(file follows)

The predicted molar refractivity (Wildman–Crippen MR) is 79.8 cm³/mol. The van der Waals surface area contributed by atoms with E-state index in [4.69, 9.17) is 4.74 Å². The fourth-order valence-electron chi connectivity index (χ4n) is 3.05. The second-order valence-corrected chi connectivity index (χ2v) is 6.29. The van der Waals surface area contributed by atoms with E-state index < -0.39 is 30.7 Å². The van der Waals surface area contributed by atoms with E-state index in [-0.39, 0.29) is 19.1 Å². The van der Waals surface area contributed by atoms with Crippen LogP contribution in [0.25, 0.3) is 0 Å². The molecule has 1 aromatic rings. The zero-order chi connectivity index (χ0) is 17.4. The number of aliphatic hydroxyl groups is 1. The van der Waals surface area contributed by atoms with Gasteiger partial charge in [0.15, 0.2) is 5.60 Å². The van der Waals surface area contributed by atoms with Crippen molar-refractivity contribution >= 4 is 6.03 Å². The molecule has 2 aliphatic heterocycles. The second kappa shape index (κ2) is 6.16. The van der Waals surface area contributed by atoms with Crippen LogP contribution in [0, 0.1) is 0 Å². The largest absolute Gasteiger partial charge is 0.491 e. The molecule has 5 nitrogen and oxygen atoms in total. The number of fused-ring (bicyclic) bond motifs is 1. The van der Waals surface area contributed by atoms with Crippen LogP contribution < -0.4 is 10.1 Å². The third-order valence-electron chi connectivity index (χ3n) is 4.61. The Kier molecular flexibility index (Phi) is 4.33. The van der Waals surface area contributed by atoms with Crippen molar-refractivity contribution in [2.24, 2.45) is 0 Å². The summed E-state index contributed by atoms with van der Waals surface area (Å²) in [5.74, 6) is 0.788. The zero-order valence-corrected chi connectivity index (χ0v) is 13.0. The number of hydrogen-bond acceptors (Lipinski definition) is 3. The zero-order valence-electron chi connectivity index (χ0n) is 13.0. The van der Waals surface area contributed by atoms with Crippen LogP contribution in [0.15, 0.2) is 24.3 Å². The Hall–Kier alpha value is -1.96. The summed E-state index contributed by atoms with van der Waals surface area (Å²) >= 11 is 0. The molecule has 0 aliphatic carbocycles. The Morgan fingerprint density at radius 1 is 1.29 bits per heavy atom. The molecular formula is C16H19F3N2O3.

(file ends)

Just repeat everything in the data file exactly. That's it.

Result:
The predicted molar refractivity (Wildman–Crippen MR) is 79.8 cm³/mol. The van der Waals surface area contributed by atoms with E-state index in [4.69, 9.17) is 4.74 Å². The fourth-order valence-electron chi connectivity index (χ4n) is 3.05. The second-order valence-corrected chi connectivity index (χ2v) is 6.29. The van der Waals surface area contributed by atoms with E-state index < -0.39 is 30.7 Å². The van der Waals surface area contributed by atoms with E-state index in [-0.39, 0.29) is 19.1 Å². The van der Waals surface area contributed by atoms with Crippen LogP contribution in [0.25, 0.3) is 0 Å². The molecule has 1 aromatic rings. The zero-order chi connectivity index (χ0) is 17.4. The number of aliphatic hydroxyl groups is 1. The van der Waals surface area contributed by atoms with Gasteiger partial charge in [0.15, 0.2) is 5.60 Å². The van der Waals surface area contributed by atoms with Crippen molar-refractivity contribution >= 4 is 6.03 Å². The molecule has 2 aliphatic heterocycles. The second kappa shape index (κ2) is 6.16. The van der Waals surface area contributed by atoms with Crippen LogP contribution in [0, 0.1) is 0 Å². The largest absolute Gasteiger partial charge is 0.491 e. The molecule has 5 nitrogen and oxygen atoms in total. The number of fused-ring (bicyclic) bond motifs is 1. The van der Waals surface area contributed by atoms with Crippen LogP contribution < -0.4 is 10.1 Å². The third-order valence-electron chi connectivity index (χ3n) is 4.61. The Kier molecular flexibility index (Phi) is 4.33. The van der Waals surface area contributed by atoms with Crippen molar-refractivity contribution in [2.24, 2.45) is 0 Å². The summed E-state index contributed by atoms with van der Waals surface area (Å²) in [5.74, 6) is 0.788. The zero-order valence-corrected chi connectivity index (χ0v) is 13.0. The number of hydrogen-bond acceptors (Lipinski definition) is 3. The zero-order valence-electron chi connectivity index (χ0n) is 13.0. The van der Waals surface area contributed by atoms with Crippen LogP contribution in [0.15, 0.2) is 24.3 Å². The Hall–Kier alpha value is -1.96. The summed E-state index contributed by atoms with van der Waals surface area (Å²) >= 11 is 0. The molecule has 0 aliphatic carbocycles. The Morgan fingerprint density at radius 1 is 1.29 bits per heavy atom. The molecular formula is C16H19F3N2O3.